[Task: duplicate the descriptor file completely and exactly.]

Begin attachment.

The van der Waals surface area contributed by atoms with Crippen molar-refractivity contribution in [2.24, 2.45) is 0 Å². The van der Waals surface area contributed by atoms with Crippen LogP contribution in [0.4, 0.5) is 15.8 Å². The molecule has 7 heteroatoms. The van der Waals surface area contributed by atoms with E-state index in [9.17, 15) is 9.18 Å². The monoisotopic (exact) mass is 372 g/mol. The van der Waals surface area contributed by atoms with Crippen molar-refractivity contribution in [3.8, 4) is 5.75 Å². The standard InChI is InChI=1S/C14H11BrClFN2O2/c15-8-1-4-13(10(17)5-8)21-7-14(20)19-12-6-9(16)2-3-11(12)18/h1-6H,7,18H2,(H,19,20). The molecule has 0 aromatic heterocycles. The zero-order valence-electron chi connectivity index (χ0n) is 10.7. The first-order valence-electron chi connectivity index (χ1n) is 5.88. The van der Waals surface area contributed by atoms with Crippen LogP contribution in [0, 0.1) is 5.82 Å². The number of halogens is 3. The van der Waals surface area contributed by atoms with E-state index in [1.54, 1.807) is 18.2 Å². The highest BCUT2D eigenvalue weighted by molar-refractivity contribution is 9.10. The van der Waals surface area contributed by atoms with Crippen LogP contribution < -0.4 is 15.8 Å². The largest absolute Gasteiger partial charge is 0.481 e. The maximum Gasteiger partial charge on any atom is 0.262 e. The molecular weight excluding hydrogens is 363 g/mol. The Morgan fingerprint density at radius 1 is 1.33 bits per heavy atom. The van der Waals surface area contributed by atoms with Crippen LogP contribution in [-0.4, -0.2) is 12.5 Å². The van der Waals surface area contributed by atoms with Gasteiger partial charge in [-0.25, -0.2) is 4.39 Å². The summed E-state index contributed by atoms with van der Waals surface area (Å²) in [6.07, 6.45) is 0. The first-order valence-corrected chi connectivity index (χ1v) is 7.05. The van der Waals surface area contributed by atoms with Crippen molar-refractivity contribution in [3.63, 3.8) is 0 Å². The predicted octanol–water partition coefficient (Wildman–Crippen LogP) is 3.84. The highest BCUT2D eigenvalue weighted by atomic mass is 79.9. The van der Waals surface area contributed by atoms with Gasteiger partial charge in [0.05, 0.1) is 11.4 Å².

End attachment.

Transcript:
The van der Waals surface area contributed by atoms with Crippen molar-refractivity contribution in [2.24, 2.45) is 0 Å². The van der Waals surface area contributed by atoms with Crippen LogP contribution in [0.4, 0.5) is 15.8 Å². The molecule has 7 heteroatoms. The van der Waals surface area contributed by atoms with E-state index in [9.17, 15) is 9.18 Å². The monoisotopic (exact) mass is 372 g/mol. The van der Waals surface area contributed by atoms with Crippen molar-refractivity contribution in [3.8, 4) is 5.75 Å². The standard InChI is InChI=1S/C14H11BrClFN2O2/c15-8-1-4-13(10(17)5-8)21-7-14(20)19-12-6-9(16)2-3-11(12)18/h1-6H,7,18H2,(H,19,20). The molecule has 0 aromatic heterocycles. The zero-order valence-electron chi connectivity index (χ0n) is 10.7. The first-order valence-electron chi connectivity index (χ1n) is 5.88. The van der Waals surface area contributed by atoms with Crippen LogP contribution in [0, 0.1) is 5.82 Å². The number of halogens is 3. The van der Waals surface area contributed by atoms with E-state index in [1.54, 1.807) is 18.2 Å². The highest BCUT2D eigenvalue weighted by molar-refractivity contribution is 9.10. The van der Waals surface area contributed by atoms with Crippen LogP contribution < -0.4 is 15.8 Å². The largest absolute Gasteiger partial charge is 0.481 e. The maximum Gasteiger partial charge on any atom is 0.262 e. The molecular weight excluding hydrogens is 363 g/mol. The Morgan fingerprint density at radius 1 is 1.33 bits per heavy atom. The van der Waals surface area contributed by atoms with Crippen LogP contribution in [-0.4, -0.2) is 12.5 Å². The van der Waals surface area contributed by atoms with Gasteiger partial charge in [-0.25, -0.2) is 4.39 Å². The summed E-state index contributed by atoms with van der Waals surface area (Å²) in [6.07, 6.45) is 0. The first-order valence-corrected chi connectivity index (χ1v) is 7.05. The van der Waals surface area contributed by atoms with Crippen molar-refractivity contribution in [3.63, 3.8) is 0 Å². The predicted octanol–water partition coefficient (Wildman–Crippen LogP) is 3.84. The highest BCUT2D eigenvalue weighted by atomic mass is 79.9. The van der Waals surface area contributed by atoms with Gasteiger partial charge in [0.05, 0.1) is 11.4 Å².